NEW YORK (Reuters) – Struggling debt investors in U.S. oil and gas companies are turning into activist shareholders and pushing for more deals in the sector to increase the value of the energy holdings they have acquired during the oil market crisis.
Hedge funds, such as Fir Tree Partners and Strategic Value Partners, bought the debt of many U.S. energy companies for pennies on the dollar as oil fell more than 70% in late 2014 and 2015 and fell. then exchanged for shares in bankruptcy proceedings.
But rather than cash in by selling the shares once the relaunched companies returned to the stock market as they typically would, the funds held onto their stakes as the lukewarm rally in crude prices held back valuations at energy companies.
Now that oil prices are at their highest since July 2015, hedge funds are seizing the opportunity and trying to convince companies to sell assets or consider mergers to get more value from their investments.
For example, Ultra Petroleum Corp UPL.O and Midstates Petroleum MPO.N said they would pursue deals this year due to pressure from troubled debt funds.
During 2015 and 2016, 96 U.S. oil and gas companies filed for bankruptcy, according to law firm Haynes and Boone. At least 12 of them were re-listed with troubled debt hedge funds as shareholders, according to a Reuters review of bankruptcy court records and shareholder data. (Graphic:tmsnrt.rs/2zbKieM)
With its shares down 45% since its IPO in April, Ultra Petroleum, for example, said in September that it would explore ways to increase the value of its shares with Fir Tree, including bringing in a investment bank to sell assets.
CALL TO ACTION
Fir Tree also joined Q Investments in September to call Jones Energy JONE.N to change course, including the possible sale of the company. Jones survived the worst of the oil crisis, but his shares are down about 70% this year.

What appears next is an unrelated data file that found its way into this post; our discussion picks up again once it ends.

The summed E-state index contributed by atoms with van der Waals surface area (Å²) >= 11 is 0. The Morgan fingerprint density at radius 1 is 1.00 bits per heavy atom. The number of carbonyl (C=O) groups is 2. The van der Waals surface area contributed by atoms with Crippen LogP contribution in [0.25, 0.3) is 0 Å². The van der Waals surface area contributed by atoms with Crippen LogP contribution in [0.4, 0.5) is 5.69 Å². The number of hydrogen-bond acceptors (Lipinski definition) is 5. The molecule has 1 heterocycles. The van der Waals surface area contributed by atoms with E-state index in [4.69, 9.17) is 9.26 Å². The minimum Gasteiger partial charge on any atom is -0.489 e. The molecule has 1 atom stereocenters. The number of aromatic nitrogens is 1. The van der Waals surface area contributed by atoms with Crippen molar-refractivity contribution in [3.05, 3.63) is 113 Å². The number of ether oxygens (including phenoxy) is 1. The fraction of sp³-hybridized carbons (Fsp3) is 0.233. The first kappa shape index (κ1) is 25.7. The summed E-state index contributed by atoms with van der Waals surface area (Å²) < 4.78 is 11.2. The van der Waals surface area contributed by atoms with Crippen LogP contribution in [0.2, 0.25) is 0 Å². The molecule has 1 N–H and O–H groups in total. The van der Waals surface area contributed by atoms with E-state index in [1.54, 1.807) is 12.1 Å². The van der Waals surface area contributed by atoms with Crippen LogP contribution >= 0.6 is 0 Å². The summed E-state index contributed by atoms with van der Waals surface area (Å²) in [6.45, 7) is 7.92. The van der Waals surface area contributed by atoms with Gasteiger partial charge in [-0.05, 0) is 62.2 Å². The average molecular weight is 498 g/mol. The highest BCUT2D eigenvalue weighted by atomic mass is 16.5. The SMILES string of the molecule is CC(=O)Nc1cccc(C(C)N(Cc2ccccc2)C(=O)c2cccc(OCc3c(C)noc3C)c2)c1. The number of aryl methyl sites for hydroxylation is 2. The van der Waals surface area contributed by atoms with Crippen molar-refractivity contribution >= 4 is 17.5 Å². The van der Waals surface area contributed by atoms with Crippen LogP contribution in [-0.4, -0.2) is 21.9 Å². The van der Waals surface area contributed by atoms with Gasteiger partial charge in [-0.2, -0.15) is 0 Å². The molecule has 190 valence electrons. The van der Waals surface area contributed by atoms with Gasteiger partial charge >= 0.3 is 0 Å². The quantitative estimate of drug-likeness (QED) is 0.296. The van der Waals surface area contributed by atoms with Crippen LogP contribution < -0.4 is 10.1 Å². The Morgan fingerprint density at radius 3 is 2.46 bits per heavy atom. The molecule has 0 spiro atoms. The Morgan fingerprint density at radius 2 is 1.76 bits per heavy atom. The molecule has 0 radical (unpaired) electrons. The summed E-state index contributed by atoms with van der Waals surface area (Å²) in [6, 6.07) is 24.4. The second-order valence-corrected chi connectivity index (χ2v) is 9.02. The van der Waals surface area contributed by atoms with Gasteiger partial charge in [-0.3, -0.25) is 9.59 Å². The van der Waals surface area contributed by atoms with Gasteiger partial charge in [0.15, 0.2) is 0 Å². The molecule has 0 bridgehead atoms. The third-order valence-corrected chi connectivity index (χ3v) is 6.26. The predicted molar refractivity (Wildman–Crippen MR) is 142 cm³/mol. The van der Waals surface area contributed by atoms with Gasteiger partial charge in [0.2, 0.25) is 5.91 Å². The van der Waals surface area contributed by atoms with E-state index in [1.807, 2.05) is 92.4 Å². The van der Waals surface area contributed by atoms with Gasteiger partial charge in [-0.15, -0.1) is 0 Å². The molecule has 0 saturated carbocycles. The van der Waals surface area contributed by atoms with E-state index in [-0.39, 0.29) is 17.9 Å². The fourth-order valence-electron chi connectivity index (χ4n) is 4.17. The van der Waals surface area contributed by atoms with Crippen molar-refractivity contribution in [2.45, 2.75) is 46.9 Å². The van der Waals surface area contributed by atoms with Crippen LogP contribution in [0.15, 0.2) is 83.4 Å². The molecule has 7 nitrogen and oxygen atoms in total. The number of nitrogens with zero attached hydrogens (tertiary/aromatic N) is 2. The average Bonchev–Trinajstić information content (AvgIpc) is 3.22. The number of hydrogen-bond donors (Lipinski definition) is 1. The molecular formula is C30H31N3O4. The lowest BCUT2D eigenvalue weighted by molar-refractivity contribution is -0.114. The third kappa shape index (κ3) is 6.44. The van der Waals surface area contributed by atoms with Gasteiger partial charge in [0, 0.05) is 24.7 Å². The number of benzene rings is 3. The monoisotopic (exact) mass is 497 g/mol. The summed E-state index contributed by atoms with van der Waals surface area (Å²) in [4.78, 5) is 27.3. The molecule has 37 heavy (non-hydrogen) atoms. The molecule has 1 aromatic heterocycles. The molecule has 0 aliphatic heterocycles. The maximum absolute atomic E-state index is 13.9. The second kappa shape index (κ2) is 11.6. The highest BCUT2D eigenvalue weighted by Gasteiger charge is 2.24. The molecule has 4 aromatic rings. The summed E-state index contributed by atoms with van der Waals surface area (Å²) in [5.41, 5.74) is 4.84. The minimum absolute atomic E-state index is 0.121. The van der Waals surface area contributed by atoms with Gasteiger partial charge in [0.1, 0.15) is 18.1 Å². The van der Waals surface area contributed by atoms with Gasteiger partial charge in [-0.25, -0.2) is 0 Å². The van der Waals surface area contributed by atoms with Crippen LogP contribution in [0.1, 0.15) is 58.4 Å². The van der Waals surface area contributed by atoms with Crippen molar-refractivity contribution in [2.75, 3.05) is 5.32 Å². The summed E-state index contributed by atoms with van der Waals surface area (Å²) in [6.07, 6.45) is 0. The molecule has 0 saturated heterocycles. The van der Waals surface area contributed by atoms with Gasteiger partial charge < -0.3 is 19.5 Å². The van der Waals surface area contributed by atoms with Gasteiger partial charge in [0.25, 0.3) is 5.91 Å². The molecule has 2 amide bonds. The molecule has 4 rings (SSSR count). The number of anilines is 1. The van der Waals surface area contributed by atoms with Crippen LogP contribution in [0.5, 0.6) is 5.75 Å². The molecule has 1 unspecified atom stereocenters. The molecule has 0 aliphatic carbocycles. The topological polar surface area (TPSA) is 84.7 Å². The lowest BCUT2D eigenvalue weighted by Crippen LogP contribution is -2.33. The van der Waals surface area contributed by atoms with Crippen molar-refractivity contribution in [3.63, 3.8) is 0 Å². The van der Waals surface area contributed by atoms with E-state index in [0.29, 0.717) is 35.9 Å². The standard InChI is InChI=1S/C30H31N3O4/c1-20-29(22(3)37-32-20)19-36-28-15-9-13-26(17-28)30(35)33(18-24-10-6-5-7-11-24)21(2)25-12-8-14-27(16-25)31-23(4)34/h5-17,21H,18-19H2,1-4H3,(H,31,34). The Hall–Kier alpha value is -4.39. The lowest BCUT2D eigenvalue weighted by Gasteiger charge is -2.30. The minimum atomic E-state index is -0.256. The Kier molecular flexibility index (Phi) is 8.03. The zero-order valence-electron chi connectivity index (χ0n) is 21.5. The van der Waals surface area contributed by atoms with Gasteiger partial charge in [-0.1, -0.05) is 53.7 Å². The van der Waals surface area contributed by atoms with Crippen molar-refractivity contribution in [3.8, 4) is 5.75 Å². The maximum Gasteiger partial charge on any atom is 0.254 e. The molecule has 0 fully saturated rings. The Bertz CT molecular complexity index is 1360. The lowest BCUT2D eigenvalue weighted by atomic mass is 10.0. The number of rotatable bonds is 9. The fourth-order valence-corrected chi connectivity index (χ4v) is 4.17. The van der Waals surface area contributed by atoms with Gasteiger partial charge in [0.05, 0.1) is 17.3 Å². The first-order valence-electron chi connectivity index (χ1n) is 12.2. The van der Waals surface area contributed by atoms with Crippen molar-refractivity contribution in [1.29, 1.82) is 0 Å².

“When the stock price goes above $ 1, it shows you need to act fast,” said Scott McCarty, partner at Q Investments.
Fir Tree, which manages around $ 9.4 billion, is the most consistent presence in these revamped energy companies.
David Proman, his co-head of restructuring, said the fund was pushing companies into deals because the stock market was not valuing its holdings at fair prices.
He noted that in several cases the shares of the reorganized company were trading at levels that valued it below what bond prices indicated before and during the bankruptcy.
With many companies, the funds want them to focus on key basins in order to reduce widely distributed equipment and personnel costs. The funds hope that the oil and gas derivative fields will attract the interest of oil majors and large independents, which must replenish their reserves after the crisis, or other operators focused on this particular geography.
With shareholder meetings scheduled for early 2018, calls to action from management boards could intensify before the end of this year.
“There are a number of poorly managed oil and gas companies and many potential activist targets trading well below their peers,” said Kai Haakon Liekefett, team leader at the law firm Vinson & Elkins who advises boards of directors on how to deal with activist shareholders.
Such campaigns could help secure more deals in the US oil and gas sector after the downturn in activity this year, as most companies have avoided important and transformative deals due to the uncertain outlook for oil prices. Just under $ 114 billion in mergers and acquisitions were announced on Oct. 25, down 7.4% from a year ago, according to Thomson Reuters data.
LACK OF EXPERIENCE
Drawing inspiration from the book of activist investors, hedge funds seek representation on boards of directors, as Strategic Value Partners did on September 13 with Penn Virginia Corp. PVAC.O.
Such demands mark a further departure from the funds’ short-term investment approach, as funds must agree not to sell shares in the open market as long as their representatives sit on the board of directors.
Admittedly, calls for board seats and other actions can meet resistance, and struggling debt funds often lack the experience to fight over corporate strategy and solicit other shareholders. .
Recruiters say some funds have started looking for veterans of shareholder activism to bring this expertise.
For example, DE Shaw & Co, a $ 40 billion hedge fund, hired Quentin Koffey in June from Elliott Management Corp, one of the world’s largest activist hedge funds.
“If (the funds) don’t have the skills, maybe they will seek to partner with someone who does, or they will seek to learn it through bankers and lawyers and by doing appealing to the right people, ”said Ele Klein, co-chair. of the global shareholder activism group of the law firm Schulte Roth & Zabel LLP.
For a chart on US energy stocks and the recovery in oil prices, click: here
Reporting by David French and Jessica DiNapoli in New York; Editing by Greg Roumeliotis